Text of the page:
Although ice fishing is not permitted, those who cast their lines during warmer parts of the year will find panfish, bass, and an occasional northern pike. 

3. Pickerel Lake

pickerel lake michigan
Source: flickr/CC BY 2.0
  • Website: Pickerel Lake
  • Distance from Grand Rapids: 18 miles (25 min)
  • Activities: Fishing, Hiking, Picnics, Birdwatching, Photography, Winter Sports

A little more than 15 miles northeast of downtown, Pickerel Lake is a great place to escape the city for fishing or observing wildlife. 

This lake of nearly 80 acres has forests and undeveloped areas surrounding it, offering visitors an opportunity to enjoy reconnecting with nature without having lots of distractions. 

The lake falls within the boundaries of Pickerel Lake Park, and is also known as the Fred Meijer Nature Preserve.

Pickerel Lake and the surrounding nature preserve have an ideal combination of wetlands, valleys, forest hills, and sandy wooded acres. 

This year-round destination attracts people who enjoy fishing and traveling along the park’s more than four miles of meandering and interconnected trails. 

A 900-foot section of the boardwalk crosses the lake, offering excellent views. Snowshoeing and cross-country skiing are popular winter activities. 

The cool, clear water welcomes various birds posing for photographers. Those who cast a line in this lake will find pickerel, crappie, bluegill, sunfish, and rainbow trout.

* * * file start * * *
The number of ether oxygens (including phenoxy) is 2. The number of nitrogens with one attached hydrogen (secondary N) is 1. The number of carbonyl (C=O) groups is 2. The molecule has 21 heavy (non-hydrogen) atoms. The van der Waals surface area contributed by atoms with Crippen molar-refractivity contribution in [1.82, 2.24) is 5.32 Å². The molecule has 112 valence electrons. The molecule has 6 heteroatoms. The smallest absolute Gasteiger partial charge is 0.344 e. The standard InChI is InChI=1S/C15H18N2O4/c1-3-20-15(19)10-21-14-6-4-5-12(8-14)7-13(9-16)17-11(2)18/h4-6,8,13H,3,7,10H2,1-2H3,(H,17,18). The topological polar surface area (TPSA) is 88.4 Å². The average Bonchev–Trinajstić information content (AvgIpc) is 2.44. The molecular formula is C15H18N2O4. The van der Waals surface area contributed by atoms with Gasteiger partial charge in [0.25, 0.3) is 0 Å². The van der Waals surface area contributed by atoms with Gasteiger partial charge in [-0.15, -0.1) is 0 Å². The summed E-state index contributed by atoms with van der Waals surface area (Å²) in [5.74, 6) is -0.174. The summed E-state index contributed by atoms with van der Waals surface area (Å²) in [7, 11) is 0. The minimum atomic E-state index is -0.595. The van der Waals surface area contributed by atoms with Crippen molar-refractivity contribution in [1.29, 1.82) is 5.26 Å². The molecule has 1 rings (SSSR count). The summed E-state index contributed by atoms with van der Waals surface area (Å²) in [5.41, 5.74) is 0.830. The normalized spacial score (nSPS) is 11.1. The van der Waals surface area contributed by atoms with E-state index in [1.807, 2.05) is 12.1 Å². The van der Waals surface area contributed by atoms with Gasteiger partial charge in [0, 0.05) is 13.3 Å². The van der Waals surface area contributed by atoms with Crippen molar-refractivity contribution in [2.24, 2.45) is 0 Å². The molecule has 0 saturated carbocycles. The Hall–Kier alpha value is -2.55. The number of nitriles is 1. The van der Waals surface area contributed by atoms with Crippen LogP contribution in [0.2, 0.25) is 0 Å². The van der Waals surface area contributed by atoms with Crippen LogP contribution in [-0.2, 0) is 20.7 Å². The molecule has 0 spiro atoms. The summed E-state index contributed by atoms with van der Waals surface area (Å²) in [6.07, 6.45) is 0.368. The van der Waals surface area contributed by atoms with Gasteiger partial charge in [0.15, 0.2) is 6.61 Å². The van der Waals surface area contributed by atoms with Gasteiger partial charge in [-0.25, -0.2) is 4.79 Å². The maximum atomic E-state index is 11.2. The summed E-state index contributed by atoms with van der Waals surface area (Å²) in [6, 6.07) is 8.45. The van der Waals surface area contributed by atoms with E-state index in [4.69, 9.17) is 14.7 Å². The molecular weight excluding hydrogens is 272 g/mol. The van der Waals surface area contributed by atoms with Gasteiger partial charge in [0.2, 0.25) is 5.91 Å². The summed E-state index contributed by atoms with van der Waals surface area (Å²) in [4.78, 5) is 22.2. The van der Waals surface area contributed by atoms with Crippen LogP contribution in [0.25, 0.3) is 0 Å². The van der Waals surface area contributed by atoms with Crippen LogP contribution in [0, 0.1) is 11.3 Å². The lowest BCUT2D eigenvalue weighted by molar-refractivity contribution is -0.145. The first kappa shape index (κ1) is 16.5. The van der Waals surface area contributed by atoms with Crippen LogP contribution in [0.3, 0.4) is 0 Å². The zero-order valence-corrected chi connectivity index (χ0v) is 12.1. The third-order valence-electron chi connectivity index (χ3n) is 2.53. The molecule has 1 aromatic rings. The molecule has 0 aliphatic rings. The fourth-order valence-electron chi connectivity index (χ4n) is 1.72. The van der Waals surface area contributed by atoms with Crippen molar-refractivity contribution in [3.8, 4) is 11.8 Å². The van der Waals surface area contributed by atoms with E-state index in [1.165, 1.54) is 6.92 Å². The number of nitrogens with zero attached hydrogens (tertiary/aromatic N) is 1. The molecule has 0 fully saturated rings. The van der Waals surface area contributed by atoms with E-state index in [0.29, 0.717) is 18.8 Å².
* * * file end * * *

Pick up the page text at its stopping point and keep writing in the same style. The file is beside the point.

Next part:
4. Gun Lake

  • Website: Gun Lake
  • Distance from Grand Rapids: 34 miles (40 min)
  • Activities: Fishing, Swimming, Boating, Kayaking, Canoeing, Paddleboarding, Sailing, Hiking, Biking, Camping, Picnics, Water Skiing, Wakeboarding, Tubing, Winter Sports

A little more than 30 miles south-southwest of the heart of Grand Rapids, Gun Lake has a surface area of more than 2,680 acres and a reputation as a great recreation destination. 

Along the reservoir’s west side, Gun Lake Park has a boat launch, an ADA-accessible dock, picnic facilities, a playground, and beach access. This park and a small section of the western edge of the lake fall within Allegan County, with most of the lake located within Barry County.

Along the northern and eastern portions of Gun Lake, the 5,200-acre Yankee Springs State Recreation Area offers a variety of activities that span from horseback riding to cross-country skiing. 

With 12 miles of mountain bike trails, 30 miles for hiking, and nine lakes, Yankee Springs provides many outdoor activities throughout the year. Camping is available at Gun Lake and nearby Deep Lake. The Gun Lake Protective Association has advocated for the lake since the group was created in 1905. 

A concrete dam to impound and expand the lake went into service in 1951 on the lake’s south end, controlling flow from the lake into the Gun River and the Kalamazoo River. 

A culvert connecting Gun Lake to nearby Long Lake is a bonus for anglers on watercraft. Fish in this lake and others at Yankee Springs include bullhead, crappie, bluegill, bass, sunfish, perch, walleye, and muskellunge.

5. Wabasis Lake

Wabasis Lake
Source: flickr/CC BY-ND 2.0
  • Website: Wabasis Lake
  • Distance from Grand Rapids: 25 miles (35 min)
  • Activities: Fishing, Swimming, Boating, Kayaking, Canoeing, Paddleboarding, Sailing, Hiking, Biking, Camping, Picnics, Water Skiing, Wakeboarding, Tubing, Winter Sports

Wabasis Lake, a drive 25 miles northeast of the city, spans more than 418 acres and reaches 60 feet in depth. 

Wabasis Lake Park provides access to the lake at a boat launch along the western end and also offers picnic areas, a public beach, trails, a playground, and other amenities in this scenic, hilly area.